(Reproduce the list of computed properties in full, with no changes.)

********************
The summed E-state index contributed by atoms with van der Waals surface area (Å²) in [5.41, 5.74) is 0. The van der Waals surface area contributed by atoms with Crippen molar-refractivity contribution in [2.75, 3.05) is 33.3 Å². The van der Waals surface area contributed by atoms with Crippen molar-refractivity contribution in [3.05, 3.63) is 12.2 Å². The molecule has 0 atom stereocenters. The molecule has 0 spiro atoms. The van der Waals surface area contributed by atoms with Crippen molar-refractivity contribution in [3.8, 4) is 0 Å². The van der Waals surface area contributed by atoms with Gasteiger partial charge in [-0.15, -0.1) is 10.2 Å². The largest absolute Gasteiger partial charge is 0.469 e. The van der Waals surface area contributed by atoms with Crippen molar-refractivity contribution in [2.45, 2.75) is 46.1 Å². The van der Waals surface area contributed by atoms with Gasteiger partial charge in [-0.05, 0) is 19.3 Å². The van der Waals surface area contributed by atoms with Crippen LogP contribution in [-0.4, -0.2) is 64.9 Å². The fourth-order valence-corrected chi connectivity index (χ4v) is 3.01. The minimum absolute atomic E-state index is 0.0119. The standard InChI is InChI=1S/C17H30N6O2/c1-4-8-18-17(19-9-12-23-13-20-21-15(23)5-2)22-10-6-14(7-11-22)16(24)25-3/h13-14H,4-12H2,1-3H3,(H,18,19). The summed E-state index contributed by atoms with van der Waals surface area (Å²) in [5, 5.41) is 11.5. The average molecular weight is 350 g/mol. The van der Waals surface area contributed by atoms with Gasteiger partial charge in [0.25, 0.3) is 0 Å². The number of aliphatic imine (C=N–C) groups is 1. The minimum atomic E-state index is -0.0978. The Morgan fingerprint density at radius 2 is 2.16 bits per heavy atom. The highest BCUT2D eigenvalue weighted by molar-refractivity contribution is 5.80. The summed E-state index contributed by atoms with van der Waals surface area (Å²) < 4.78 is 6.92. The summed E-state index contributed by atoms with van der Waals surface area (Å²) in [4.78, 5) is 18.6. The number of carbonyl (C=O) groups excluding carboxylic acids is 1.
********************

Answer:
The summed E-state index contributed by atoms with van der Waals surface area (Å²) in [5.41, 5.74) is 0. The van der Waals surface area contributed by atoms with Crippen molar-refractivity contribution in [2.75, 3.05) is 33.3 Å². The van der Waals surface area contributed by atoms with Crippen molar-refractivity contribution in [3.05, 3.63) is 12.2 Å². The molecule has 0 atom stereocenters. The molecule has 0 spiro atoms. The van der Waals surface area contributed by atoms with Crippen molar-refractivity contribution in [3.8, 4) is 0 Å². The van der Waals surface area contributed by atoms with Gasteiger partial charge in [-0.15, -0.1) is 10.2 Å². The largest absolute Gasteiger partial charge is 0.469 e. The van der Waals surface area contributed by atoms with Crippen molar-refractivity contribution in [2.45, 2.75) is 46.1 Å². The van der Waals surface area contributed by atoms with Gasteiger partial charge in [-0.05, 0) is 19.3 Å². The van der Waals surface area contributed by atoms with Crippen LogP contribution in [-0.4, -0.2) is 64.9 Å². The fourth-order valence-corrected chi connectivity index (χ4v) is 3.01. The minimum absolute atomic E-state index is 0.0119. The standard InChI is InChI=1S/C17H30N6O2/c1-4-8-18-17(19-9-12-23-13-20-21-15(23)5-2)22-10-6-14(7-11-22)16(24)25-3/h13-14H,4-12H2,1-3H3,(H,18,19). The summed E-state index contributed by atoms with van der Waals surface area (Å²) in [5, 5.41) is 11.5. The average molecular weight is 350 g/mol. The van der Waals surface area contributed by atoms with Gasteiger partial charge in [0.25, 0.3) is 0 Å². The number of aliphatic imine (C=N–C) groups is 1. The minimum atomic E-state index is -0.0978. The Morgan fingerprint density at radius 2 is 2.16 bits per heavy atom. The highest BCUT2D eigenvalue weighted by molar-refractivity contribution is 5.80. The summed E-state index contributed by atoms with van der Waals surface area (Å²) < 4.78 is 6.92. The summed E-state index contributed by atoms with van der Waals surface area (Å²) in [4.78, 5) is 18.6. The number of carbonyl (C=O) groups excluding carboxylic acids is 1.